:: :: ETCS IN BELGIUM :: ::

Railway Gazette: Infrabel commissions Belgium's first ETCS Level 1 installation

BELGIUM: Trains began running under Belgium's first installation of ETCS Level 1 on March 6...

While ETCS is in service on the high speed lines from Liège to the German border and from Antwerpen to the Dutch border, the 25·5 km four-track route between Schaerbeek and Leuven is the first implementation on a conventional line in Belgium.

...An Infrabel/SNCB masterplan envisages that the entire network would be equipped with ETCS Level 1 by the end of 2022, with the long-term aspiration of moving towards Level 2 and eliminating lineside signals. From 2025 all trains on the Belgian network would be required to be equipped with ETCS.

Yet another recent story of progress for the European Train Control System, which is supposed to improve interoperability in Europe by replacing all the various older national systems, but had difficulties and only got rolling recently (as detailed in 310 km/h with ETCS).

The special relevance in Belgium is the Buizingen train crash two years ago (also discussed on ET), in which a newer train collided with an older one that only had an older train control system. Would Infrabel keep to its ETCS plan of full lineside deployment by 2022 and full on-board deployment by 2025, that would make it the third country to replace older systems completely, after Switzerland and Denmark. Unlike those two, though, no single big contracts have been granted for ETCS deployment, so the programme is vulnerable to budget cuts.


NBS Erfurt - Nürnberg: Letzter Tunneldurchschlag in Thüringen- Nachrichten bei EurailpressErfurt - Nuremberg high-speed line: Last tunnel breakthrough in Thuringia - News at Eurailpress
Mit dem Durchschlag des letzten Thüringer ICE-Tunnels am Fleckberg am 06.03.2012 sind nun alle 14 Tunnel im Thüringer Wald rohbaufertig hergestellt.With the breakthrough of the last Thuringian ICE tunnel at Fleckenberg on 3/6/2012, now all 14 tunnels in the Thuringian Forest are structurally complete.

This line (which featured in The EU's emerging high-speed networkS, this discussion and Rail News Blogging #5) will bypass the currently slowest section on the Berlin–Munich route. It is built as an expensive chain of tunnels and bridges due to ill-considered plans from the nineties to also run freight trains on the line (and because it is not on the shortest route for political reasons, so that Thuringia state's capital is not bypassed). The costs made it a victim of budget cuts that delayed completion by a decade and a half (while a parallel highway was completed in 2006). Now that most of the difficult parts are structurally complete (only some of the Bavarian tunnels remain to be finished), track construction is unlikely to be delayed.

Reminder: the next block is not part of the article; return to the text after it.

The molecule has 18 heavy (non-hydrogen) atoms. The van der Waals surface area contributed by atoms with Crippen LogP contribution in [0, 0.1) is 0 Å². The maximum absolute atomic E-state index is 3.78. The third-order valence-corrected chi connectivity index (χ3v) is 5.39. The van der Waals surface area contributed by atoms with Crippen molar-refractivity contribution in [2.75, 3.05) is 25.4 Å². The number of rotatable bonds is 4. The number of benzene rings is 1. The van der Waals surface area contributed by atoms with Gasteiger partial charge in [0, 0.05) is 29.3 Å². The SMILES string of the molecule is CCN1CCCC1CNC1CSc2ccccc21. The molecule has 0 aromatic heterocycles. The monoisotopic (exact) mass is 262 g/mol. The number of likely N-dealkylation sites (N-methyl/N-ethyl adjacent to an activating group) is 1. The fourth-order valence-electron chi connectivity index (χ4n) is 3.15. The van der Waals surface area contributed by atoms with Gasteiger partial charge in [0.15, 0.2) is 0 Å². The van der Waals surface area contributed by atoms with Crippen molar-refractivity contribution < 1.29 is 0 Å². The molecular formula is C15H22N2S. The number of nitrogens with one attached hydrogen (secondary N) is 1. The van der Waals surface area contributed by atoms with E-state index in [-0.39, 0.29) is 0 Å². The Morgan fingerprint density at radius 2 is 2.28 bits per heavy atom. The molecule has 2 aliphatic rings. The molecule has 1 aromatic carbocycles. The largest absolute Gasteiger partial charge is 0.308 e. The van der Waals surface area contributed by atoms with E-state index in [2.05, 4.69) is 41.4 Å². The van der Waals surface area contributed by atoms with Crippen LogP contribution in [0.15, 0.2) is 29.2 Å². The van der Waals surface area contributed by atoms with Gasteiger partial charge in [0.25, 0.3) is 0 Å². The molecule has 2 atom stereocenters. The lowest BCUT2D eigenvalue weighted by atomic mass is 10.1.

Railway Gazette: Bidding begins on København - Ringsted new line

DENMARK: Infrastructure manager Banedanmark has shortlisted six companies for the first civil works on the 56 km København - Ringsted line to the west of the capital. The design and build contract for five bridges is due to be awarded by mid-year, with all of the main contracts to be underway by the end of 2013.

Designed for operation at up to 250 km/h, the electrified double-track route will relieve the current main line through Roskilde, where east-west flows between København and Jylland combine with the north-south corridor linking Sweden and Germany via the Øresund fixed link and the future Fehmarn Belt tunnel.

...Tenders for the railway systems will follow in 2013-14, with tracklaying expected to get underway in 2015. The 25 kV 50 Hz electrification and ETCS Level 2 would follow, allowing commissioning to start at the end of 2017 and test running by mid-2018. Total cost of the project, including the government's 20% contingency reserve, is put at DKr10·4bn.

The Ringsted line is a long overdue capacity enhancement in Denmark, which was in preparation but sabotaged by the conservative government a decade ago, and was re-launched recently with the growth of Scandinavia–Germany freight traffic (also see this earlier comment). Hopefully work will start in this election period...